A collaboration of coast and countryside organisations on The Lizard Peninsula

Great Spotted Woodpecker (© Natural England/Allan Drewitt )Great Spotted Woodpeckers often turn up at the birdfeeder at the Natural England offices on The Lizard.
Photo: © Natural England/Allan Drewitt

 

 


GREAT SPOTTED WOODPECKER

Scientific name: Dendrocopos major

Conservation status: UK Birds of Conservation Concern, Green; IUCN Red List, Least Concern.

What to look for:

  • Colouring and appearance: Black and white (including black crown, white chest, white patch on wing). Males have a red patch on their crown and both sexes have red lower underparts. Juveniles have red on their foreheads, but this changes to black after their first moult.
  • Size: Length 22 cm, wingspan 36 cm.
  • Where: Mature woodlands and parks, and will visit gardens if peanuts are on offer. Found across the UK except northern Scotland. Distribution is more patchy in southwest England, Wales and Scotland. Global range is Palearctic.
  • Call: Sharp repeated ‘kick’ call, and, of course, drumming!
  • Similar species: Lesser Spotted Woodpecker, which is far less common and smaller.

Great Spotted WoodpeckerThe sound of a woodpecker’s drumming resonating through the trees is one of the characteristic sounds of British woodland in spring and summer. You’d think it would have a monster of a headache, but in fact not only does it have protective tissue in the skull, the woodpecker doesn’t drum that hard. It is the frequency of knocking (between 10 and 40 per second) that causes the sound to carry so far. The undulating flight of this distinctive bird is also easily recognisable, as is its habit of hopping up a tree trunk as it searches for food, tapping the bark to extract food from beneath.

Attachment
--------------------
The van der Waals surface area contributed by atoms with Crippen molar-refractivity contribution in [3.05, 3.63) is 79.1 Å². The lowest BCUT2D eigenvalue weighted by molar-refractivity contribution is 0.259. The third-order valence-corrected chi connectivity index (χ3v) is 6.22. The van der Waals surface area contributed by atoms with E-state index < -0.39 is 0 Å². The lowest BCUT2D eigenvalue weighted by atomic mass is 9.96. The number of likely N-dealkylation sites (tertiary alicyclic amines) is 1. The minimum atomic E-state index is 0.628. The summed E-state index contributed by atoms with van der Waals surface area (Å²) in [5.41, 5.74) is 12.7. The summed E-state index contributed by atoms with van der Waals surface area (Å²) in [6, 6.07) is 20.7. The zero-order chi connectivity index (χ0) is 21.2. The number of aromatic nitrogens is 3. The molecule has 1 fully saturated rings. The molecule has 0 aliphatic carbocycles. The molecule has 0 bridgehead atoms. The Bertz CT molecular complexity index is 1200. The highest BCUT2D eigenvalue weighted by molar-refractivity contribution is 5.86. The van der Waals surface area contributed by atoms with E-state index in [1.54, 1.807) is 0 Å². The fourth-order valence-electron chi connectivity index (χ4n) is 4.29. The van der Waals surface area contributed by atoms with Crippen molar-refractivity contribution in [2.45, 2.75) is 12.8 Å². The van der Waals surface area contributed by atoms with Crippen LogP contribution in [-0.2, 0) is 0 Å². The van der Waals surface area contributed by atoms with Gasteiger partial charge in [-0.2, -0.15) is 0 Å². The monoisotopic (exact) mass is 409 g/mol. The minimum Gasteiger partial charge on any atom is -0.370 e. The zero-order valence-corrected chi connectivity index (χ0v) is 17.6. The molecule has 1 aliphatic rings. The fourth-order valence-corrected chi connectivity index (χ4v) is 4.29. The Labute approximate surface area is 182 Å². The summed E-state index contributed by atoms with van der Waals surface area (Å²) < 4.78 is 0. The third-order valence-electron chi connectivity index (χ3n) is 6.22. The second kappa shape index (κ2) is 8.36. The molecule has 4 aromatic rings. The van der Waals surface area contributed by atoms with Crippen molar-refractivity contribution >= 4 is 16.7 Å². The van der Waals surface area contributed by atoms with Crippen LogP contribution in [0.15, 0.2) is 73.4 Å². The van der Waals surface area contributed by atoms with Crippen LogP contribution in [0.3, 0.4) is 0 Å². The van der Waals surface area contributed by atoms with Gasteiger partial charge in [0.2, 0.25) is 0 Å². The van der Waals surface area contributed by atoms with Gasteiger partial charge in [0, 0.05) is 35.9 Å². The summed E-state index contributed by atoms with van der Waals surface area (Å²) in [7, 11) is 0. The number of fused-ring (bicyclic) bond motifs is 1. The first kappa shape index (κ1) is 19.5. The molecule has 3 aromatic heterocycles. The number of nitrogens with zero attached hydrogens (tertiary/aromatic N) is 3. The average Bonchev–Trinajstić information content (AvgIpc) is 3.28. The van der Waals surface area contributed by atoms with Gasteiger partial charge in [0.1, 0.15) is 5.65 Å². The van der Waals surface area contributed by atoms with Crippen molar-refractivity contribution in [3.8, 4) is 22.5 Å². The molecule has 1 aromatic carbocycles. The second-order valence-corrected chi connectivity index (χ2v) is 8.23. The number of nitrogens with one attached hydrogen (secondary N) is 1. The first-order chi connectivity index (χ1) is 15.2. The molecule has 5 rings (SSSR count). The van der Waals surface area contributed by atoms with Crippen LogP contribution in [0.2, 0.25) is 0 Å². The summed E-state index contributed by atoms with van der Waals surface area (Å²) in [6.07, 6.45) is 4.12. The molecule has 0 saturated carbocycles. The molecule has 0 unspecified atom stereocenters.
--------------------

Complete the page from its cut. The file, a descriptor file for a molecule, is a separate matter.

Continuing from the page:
All our British woodpeckers drum, of course, but the Great Spotted Woodpecker is far and away the most common and widespread, found in all parts of the UK apart from the far north of Scotland. Drumming is a territorial behaviour, performed by both males and females in spring at the start of the breeding season. Each pair hollows out a nest in a tree, a few metres from the ground, and the female incubates the single clutch of four to seven eggs which are laid in May to early June. Both parents care for the young after hatching.

Great Spotted Woodpeckers eat invertebrates, larvae and seeds. They may also take eggs and the young of other birds. They will even attack nest boxes, enlarging the entrance hole to steal the eggs or hatchlings inside.

Did you know…?

…Doing it for themselves: Great Spotted Woodpeckers will use nestboxes, but only if you place some soft wood inside, so they can hollow out their own cavity.

…Great Spotted Woodpeckers have been observed wedging nuts in clefts on trees so they can hammer them open using their strong bill.

More information and references:

Svensson, L., Mullarney, K., Zetterstrom, D.,1986. Collins Bird Guide, second edition (translated by Christie, D., Svensson, L.). HarperCollins, London.


Published: February 2015
Author: Amanda Scott
Photos: © Natural England/Allan Drewitt

Find out about other bird species you can see on The Lizard.